The discrepant findings may instead relate more to the technique used to localize aging and exercise-related effects in the brain. Previous studies used VBM (e.g. Colcombe et al., 2003, 2006) to assess tissue density or volume in a voxel-wise manner across the whole brain. In contrast, the current study implemented an automated labeling technique that produces estimates of neuroanatomically defined regional volumes comparable to those obtained with manual morphometry (Fischl et al., 2004). While VBM has advantages, it is also associated with several limitations, such as substantial smoothing resulting in a reduction of spatial resolution and potential misregistration errors that may be particularly problematic for smaller structures (e.g., hippocampus, amygdala) and regions adjacent to ventricles (Bookstein, 2001; Davatzikos, 2004; Kennedy et al., 2008; Mechelli et al., 2005). A recent comparison between VBM and manual volumetry methods suggested that the typical VBM approach may overestimate age effects (Kennedy et al., 2008). However, VBM was also noted to be more sensitive in detecting plausible hypertension-related effects (Kennedy et al., 2008). A direct comparison between VBM and neuronatomically defined volumes is necessary to gain a better understanding of the discrepant findings across techniques in the examination of exercise-related effects in older adults.
While the cross-sectional approach implemented here commonly represents an important first step in identifying moderators of age-related effects, such as those produced by exercise, this approach cannot determine causality. Therefore, we are unable to conclude that exercise engagement produced the differential patterns of age-related atrophy of medial temporal lobe. Ultimately, studies that include sensitive and reliable measures of atrophy, such as the volumetric approach introduced here, with a pre-post exercise intervention design are needed to determine whether exercise has a causal influence on medial temporal lobe atrophy in older adults. Longitudinal studies that measure the individual trajectories of age-related medial temporal lobe atrophy in older adults who engage in exercise versus those who are sedentary would also be informative.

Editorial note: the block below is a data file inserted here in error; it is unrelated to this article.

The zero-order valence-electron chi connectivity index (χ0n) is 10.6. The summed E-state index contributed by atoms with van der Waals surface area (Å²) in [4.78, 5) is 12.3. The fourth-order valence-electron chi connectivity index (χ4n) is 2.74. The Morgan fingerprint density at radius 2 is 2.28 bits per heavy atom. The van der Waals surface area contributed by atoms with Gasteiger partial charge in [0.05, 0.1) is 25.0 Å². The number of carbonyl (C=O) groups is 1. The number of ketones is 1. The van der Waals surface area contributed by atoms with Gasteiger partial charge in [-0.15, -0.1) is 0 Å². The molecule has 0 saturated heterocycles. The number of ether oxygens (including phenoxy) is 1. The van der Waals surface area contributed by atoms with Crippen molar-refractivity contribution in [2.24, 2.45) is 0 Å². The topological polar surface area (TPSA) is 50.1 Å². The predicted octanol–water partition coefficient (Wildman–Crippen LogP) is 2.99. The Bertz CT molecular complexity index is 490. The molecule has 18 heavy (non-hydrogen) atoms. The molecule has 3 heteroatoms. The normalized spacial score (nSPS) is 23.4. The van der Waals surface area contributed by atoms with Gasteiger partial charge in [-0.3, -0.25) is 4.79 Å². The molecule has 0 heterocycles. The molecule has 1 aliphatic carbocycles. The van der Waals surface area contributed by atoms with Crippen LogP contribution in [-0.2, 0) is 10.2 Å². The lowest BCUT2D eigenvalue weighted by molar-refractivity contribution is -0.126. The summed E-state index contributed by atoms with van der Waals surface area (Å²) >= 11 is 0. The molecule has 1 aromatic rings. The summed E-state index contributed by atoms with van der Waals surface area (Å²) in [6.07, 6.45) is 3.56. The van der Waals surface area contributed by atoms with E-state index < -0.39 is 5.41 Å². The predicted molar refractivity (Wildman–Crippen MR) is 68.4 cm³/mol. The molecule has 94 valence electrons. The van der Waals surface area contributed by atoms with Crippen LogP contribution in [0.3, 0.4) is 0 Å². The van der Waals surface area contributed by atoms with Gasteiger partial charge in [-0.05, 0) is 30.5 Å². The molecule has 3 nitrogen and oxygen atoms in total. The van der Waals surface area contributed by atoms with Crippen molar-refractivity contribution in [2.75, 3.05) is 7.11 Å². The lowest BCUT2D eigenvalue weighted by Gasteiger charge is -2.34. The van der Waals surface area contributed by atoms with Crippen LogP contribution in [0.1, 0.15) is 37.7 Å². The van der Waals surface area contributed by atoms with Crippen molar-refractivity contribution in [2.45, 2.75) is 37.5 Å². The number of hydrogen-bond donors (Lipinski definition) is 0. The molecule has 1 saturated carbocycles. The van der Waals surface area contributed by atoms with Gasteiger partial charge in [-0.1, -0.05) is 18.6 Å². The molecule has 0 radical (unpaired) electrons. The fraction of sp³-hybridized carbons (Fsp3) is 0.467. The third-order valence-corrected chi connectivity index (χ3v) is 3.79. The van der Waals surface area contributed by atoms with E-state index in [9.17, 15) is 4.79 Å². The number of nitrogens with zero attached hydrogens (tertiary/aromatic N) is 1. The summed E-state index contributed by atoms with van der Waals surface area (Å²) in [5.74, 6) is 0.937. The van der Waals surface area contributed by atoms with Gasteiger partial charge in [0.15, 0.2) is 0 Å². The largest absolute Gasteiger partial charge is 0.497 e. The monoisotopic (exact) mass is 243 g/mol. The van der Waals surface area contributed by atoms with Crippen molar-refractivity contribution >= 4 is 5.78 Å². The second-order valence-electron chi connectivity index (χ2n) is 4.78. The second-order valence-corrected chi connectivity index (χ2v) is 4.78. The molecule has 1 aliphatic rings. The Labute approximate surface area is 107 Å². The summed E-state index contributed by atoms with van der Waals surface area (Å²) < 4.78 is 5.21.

Another limitation in the current study is the relatively small sample size. There were several regions for which the expected pattern of older adults with high exercise engagement evidencing less age-related atrophy than those with low exercise engagement was observed. These included superior frontal, superior temporal, and neostriatal regions, in addition to the hippocampus proper. Thus, future investigations with larger sample sizes are necessary to replicate current results and provide sufficient power to detect any potentially moderating effects in these regions.
Equally important for future studies will be the inclusion of direct measures of cardiorespiratory fitness such as VO2 max. The self-report measure of exercise engagement used in the present study is significantly, though not perfectly, related to cardiorespiratory fitness (Bowles et al., 2004). While the self-report measure was sensitive to exercise effects in superior frontal cortex and the medial temporal lobe, limitations of this measure may also in part be responsible for the absence of significant moderating effects in hippocampus proper as well as the other regions included in the current analyses. For example, older adult participants’ ability to accurately report running, walking, and jogging engagement over a 10-year span may limit the sensitivity of the self-report measure.